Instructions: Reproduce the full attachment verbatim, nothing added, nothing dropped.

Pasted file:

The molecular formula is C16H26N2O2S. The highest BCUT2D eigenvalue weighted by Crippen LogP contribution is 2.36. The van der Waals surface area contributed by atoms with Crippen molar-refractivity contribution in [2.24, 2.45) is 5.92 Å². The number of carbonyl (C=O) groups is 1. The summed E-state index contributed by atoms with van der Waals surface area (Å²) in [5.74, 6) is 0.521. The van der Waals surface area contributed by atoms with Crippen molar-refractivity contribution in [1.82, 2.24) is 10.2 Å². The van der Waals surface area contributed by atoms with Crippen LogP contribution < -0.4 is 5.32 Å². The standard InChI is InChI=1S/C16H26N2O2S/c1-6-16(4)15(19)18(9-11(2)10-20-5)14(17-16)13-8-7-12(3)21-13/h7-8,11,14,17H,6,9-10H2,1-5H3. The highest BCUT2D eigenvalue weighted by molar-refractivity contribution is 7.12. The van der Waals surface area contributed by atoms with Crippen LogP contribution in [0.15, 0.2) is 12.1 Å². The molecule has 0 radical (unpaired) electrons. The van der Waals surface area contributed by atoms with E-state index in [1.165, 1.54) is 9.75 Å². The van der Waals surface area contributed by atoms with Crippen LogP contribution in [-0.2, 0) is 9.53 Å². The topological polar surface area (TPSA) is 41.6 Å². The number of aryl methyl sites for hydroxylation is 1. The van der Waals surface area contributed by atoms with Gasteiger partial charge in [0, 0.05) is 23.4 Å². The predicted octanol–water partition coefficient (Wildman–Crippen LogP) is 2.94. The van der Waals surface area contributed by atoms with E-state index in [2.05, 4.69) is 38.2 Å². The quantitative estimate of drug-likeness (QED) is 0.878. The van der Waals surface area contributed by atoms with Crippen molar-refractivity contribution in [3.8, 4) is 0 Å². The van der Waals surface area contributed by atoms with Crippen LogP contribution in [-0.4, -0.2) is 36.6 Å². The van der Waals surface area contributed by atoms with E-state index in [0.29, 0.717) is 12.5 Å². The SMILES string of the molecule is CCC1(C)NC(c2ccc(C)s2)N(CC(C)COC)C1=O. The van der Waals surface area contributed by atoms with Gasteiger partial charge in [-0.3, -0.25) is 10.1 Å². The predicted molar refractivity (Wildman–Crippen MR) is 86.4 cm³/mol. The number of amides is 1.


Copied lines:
The molecular formula is C16H26N2O2S. The highest BCUT2D eigenvalue weighted by Crippen LogP contribution is 2.36. The van der Waals surface area contributed by atoms with Crippen molar-refractivity contribution in [2.24, 2.45) is 5.92 Å². The number of carbonyl (C=O) groups is 1. The summed E-state index contributed by atoms with van der Waals surface area (Å²) in [5.74, 6) is 0.521. The van der Waals surface area contributed by atoms with Crippen molar-refractivity contribution in [1.82, 2.24) is 10.2 Å². The van der Waals surface area contributed by atoms with Crippen LogP contribution < -0.4 is 5.32 Å². The standard InChI is InChI=1S/C16H26N2O2S/c1-6-16(4)15(19)18(9-11(2)10-20-5)14(17-16)13-8-7-12(3)21-13/h7-8,11,14,17H,6,9-10H2,1-5H3. The highest BCUT2D eigenvalue weighted by molar-refractivity contribution is 7.12. The van der Waals surface area contributed by atoms with Crippen LogP contribution in [0.15, 0.2) is 12.1 Å². The molecule has 0 radical (unpaired) electrons. The van der Waals surface area contributed by atoms with E-state index in [1.165, 1.54) is 9.75 Å². The van der Waals surface area contributed by atoms with Crippen LogP contribution in [-0.2, 0) is 9.53 Å². The topological polar surface area (TPSA) is 41.6 Å². The number of aryl methyl sites for hydroxylation is 1. The van der Waals surface area contributed by atoms with Gasteiger partial charge in [0, 0.05) is 23.4 Å². The predicted octanol–water partition coefficient (Wildman–Crippen LogP) is 2.94. The van der Waals surface area contributed by atoms with E-state index in [2.05, 4.69) is 38.2 Å². The quantitative estimate of drug-likeness (QED) is 0.878. The van der Waals surface area contributed by atoms with Crippen molar-refractivity contribution in [3.8, 4) is 0 Å². The van der Waals surface area contributed by atoms with Crippen LogP contribution in [-0.4, -0.2) is 36.6 Å². The van der Waals surface area contributed by atoms with E-state index in [0.29, 0.717) is 12.5 Å². The SMILES string of the molecule is CCC1(C)NC(c2ccc(C)s2)N(CC(C)COC)C1=O. The van der Waals surface area contributed by atoms with Gasteiger partial charge in [-0.3, -0.25) is 10.1 Å². The predicted molar refractivity (Wildman–Crippen MR) is 86.4 cm³/mol. The number of amides is 1.